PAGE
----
It is the presence of all that talent, along with the club's recent improved form, that gives New York a chance, even after their lousy regular season, to make some kind of post-season run.

But it is clear that the Red Bulls, like their Metrostar predecessors, have once again failed to live up to expectations, and failed to register as a presence on the New York sports scene.

After all, MLS posted its highest average attendance per game in league history—an average of 17,870 people attended each regular-season match, up seven percent from last season. Ten of the 18 franchises topped 17,000 per match, with Houston checking in just under that mark at 16,924. And in Seattle, the Sounders are bringing in 38,495 fans per match. New York's 19,691 per match ranks a comfortable fourth in the league, so it's not as if fans aren't going to beautiful Red Bull Arena in Harrison, N.J.

Yet New York's playoff pursuit drew barely a ripple in the local media. Consider the contrast between that silence and the flood-the-zone coverage of a New York Jets player hanging up on an obnoxious radio host. That story is now in its fourth day, if you are keeping score at home.

Judging from the efforts by MLS commissioner Don Garber, he's certainly aware of what's going on.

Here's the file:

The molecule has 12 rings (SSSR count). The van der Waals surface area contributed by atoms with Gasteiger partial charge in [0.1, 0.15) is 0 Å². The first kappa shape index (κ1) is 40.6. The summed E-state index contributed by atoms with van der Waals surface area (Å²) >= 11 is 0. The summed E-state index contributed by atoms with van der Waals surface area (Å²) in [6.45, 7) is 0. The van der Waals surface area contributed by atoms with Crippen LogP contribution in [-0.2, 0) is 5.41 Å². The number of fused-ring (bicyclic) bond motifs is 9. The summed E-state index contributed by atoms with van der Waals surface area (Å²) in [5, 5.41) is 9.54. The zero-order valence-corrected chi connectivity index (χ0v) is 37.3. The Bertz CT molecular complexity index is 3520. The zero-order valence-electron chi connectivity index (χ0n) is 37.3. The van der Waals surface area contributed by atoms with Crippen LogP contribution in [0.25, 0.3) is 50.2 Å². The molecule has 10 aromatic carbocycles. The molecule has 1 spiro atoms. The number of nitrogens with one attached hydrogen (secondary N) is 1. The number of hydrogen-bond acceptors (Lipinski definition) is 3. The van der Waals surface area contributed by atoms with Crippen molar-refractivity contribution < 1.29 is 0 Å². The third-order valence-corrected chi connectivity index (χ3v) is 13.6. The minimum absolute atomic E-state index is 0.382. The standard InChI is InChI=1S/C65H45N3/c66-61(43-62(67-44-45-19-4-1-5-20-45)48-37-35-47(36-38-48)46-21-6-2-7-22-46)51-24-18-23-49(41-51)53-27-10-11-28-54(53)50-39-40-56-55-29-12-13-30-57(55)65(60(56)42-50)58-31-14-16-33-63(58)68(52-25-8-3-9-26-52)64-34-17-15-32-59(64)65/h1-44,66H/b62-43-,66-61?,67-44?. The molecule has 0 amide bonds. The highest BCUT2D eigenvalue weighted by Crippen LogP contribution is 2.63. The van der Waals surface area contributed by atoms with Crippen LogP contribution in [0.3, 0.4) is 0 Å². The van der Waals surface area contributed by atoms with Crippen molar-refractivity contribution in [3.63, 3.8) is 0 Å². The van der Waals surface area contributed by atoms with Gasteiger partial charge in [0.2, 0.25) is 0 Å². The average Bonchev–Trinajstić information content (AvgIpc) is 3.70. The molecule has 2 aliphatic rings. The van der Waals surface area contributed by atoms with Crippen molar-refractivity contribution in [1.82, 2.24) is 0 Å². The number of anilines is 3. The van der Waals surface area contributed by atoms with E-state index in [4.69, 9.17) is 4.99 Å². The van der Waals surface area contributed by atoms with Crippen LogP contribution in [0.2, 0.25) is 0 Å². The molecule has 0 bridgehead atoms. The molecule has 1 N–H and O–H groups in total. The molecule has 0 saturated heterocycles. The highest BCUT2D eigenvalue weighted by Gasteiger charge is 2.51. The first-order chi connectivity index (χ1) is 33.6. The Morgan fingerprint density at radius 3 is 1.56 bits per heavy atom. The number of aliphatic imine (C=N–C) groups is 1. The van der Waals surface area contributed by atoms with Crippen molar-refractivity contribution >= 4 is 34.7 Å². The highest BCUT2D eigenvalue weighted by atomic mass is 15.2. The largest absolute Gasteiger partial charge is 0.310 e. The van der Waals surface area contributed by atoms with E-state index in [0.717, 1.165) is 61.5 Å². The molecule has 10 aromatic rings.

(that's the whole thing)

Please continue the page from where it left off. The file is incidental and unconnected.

Garber has made no secret of his desire to make MLS' 20th team (the 19th, the Montreal Impact, joins next season) New York's second team as well, ideally as early as 2013. All the standard explanations are issued to protect the Red Bulls—the rivalry would make both teams stronger, etc.—but the league is clearly looking to address a problem.

(MLS was in a very different place in 2004, when the league introduced a second team into the Los Angeles market. There were just ten teams at the time, and two that had recently folded, and a desire, above all, for sponsors. The Mexican club Chivas' willingness to step in was key there—they were an owner in search of a team. The league's hunt for a second team in New York is the complete opposite: it is a location in search of an owner.)

That Garber met with potential investors for another team during the U.S. national team's recent match—held in Red Bull Arena—speaks volumes about the urgency, and the desire to have that team receive the media attention the Red Bulls aren't getting. No one is clamoring for a second team in Seattle, for instance, though their attendance, divided by two, is roughly equal to that of the Red Bulls.

So by that standard, New York faces an even tougher task in the MLS playoffs than simply beating FC Dallas on the road Wednesday night, defeating the regular- season champion Los Angeles Galaxy in a two-leg playoff, then likely facing Seattle in front of that enormous home crowd, where a win would put them in the MLS Cup final. The Red Bulls need to hope that this unlikely pursuit captures the imagination of New York.

That may not seem like a fair thing to ask of a soccer team in just a few weeks. But this franchise has had sixteen seasons to win New Yorkers' hearts. Each defeat now reminds fans of failure, while bringing MLS one step closer to relegating the Red Bulls to a second division within their own market.